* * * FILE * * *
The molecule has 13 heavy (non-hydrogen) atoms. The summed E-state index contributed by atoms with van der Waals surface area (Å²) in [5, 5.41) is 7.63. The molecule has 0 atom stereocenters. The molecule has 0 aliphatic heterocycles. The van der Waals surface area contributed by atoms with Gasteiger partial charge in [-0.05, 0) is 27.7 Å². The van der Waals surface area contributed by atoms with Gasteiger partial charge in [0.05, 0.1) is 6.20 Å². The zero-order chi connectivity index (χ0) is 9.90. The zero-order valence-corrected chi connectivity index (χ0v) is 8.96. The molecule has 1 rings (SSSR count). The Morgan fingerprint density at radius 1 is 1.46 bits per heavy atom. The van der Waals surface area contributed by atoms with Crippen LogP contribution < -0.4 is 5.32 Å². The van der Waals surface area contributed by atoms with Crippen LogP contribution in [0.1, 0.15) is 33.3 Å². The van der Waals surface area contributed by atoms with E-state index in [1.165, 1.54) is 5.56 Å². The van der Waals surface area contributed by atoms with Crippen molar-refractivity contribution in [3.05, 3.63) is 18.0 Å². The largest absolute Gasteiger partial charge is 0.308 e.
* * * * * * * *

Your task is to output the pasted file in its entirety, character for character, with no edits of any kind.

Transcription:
The molecule has 13 heavy (non-hydrogen) atoms. The summed E-state index contributed by atoms with van der Waals surface area (Å²) in [5, 5.41) is 7.63. The molecule has 0 atom stereocenters. The molecule has 0 aliphatic heterocycles. The van der Waals surface area contributed by atoms with Gasteiger partial charge in [-0.05, 0) is 27.7 Å². The van der Waals surface area contributed by atoms with Gasteiger partial charge in [0.05, 0.1) is 6.20 Å². The zero-order chi connectivity index (χ0) is 9.90. The zero-order valence-corrected chi connectivity index (χ0v) is 8.96. The molecule has 1 rings (SSSR count). The Morgan fingerprint density at radius 1 is 1.46 bits per heavy atom. The van der Waals surface area contributed by atoms with Crippen LogP contribution < -0.4 is 5.32 Å². The van der Waals surface area contributed by atoms with Crippen LogP contribution in [0.1, 0.15) is 33.3 Å². The van der Waals surface area contributed by atoms with E-state index in [1.165, 1.54) is 5.56 Å². The van der Waals surface area contributed by atoms with Crippen molar-refractivity contribution in [3.05, 3.63) is 18.0 Å². The largest absolute Gasteiger partial charge is 0.308 e.